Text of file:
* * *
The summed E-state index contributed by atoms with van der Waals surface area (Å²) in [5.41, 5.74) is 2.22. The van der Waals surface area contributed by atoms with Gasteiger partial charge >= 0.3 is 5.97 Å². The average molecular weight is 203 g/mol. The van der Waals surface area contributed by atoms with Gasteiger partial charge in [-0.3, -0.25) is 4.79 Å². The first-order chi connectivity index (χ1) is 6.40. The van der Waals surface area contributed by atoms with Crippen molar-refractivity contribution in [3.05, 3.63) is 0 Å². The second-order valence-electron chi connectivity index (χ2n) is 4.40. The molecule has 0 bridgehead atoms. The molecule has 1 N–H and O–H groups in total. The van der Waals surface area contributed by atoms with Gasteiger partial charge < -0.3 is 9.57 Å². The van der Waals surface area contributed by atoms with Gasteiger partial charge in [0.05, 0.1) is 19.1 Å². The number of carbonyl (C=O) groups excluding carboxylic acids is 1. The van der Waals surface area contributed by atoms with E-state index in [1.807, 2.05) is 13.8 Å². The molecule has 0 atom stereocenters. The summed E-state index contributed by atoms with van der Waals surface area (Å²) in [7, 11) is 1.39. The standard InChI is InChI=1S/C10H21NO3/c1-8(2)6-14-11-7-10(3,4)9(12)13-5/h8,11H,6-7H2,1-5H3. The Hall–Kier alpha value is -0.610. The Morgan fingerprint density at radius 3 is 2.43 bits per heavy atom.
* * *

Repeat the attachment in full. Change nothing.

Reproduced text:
The summed E-state index contributed by atoms with van der Waals surface area (Å²) in [5.41, 5.74) is 2.22. The van der Waals surface area contributed by atoms with Gasteiger partial charge >= 0.3 is 5.97 Å². The average molecular weight is 203 g/mol. The van der Waals surface area contributed by atoms with Gasteiger partial charge in [-0.3, -0.25) is 4.79 Å². The first-order chi connectivity index (χ1) is 6.40. The van der Waals surface area contributed by atoms with Crippen molar-refractivity contribution in [3.05, 3.63) is 0 Å². The second-order valence-electron chi connectivity index (χ2n) is 4.40. The molecule has 0 bridgehead atoms. The molecule has 1 N–H and O–H groups in total. The van der Waals surface area contributed by atoms with Gasteiger partial charge < -0.3 is 9.57 Å². The van der Waals surface area contributed by atoms with Gasteiger partial charge in [0.05, 0.1) is 19.1 Å². The number of carbonyl (C=O) groups excluding carboxylic acids is 1. The van der Waals surface area contributed by atoms with E-state index in [1.807, 2.05) is 13.8 Å². The molecule has 0 atom stereocenters. The summed E-state index contributed by atoms with van der Waals surface area (Å²) in [7, 11) is 1.39. The standard InChI is InChI=1S/C10H21NO3/c1-8(2)6-14-11-7-10(3,4)9(12)13-5/h8,11H,6-7H2,1-5H3. The Hall–Kier alpha value is -0.610. The Morgan fingerprint density at radius 3 is 2.43 bits per heavy atom.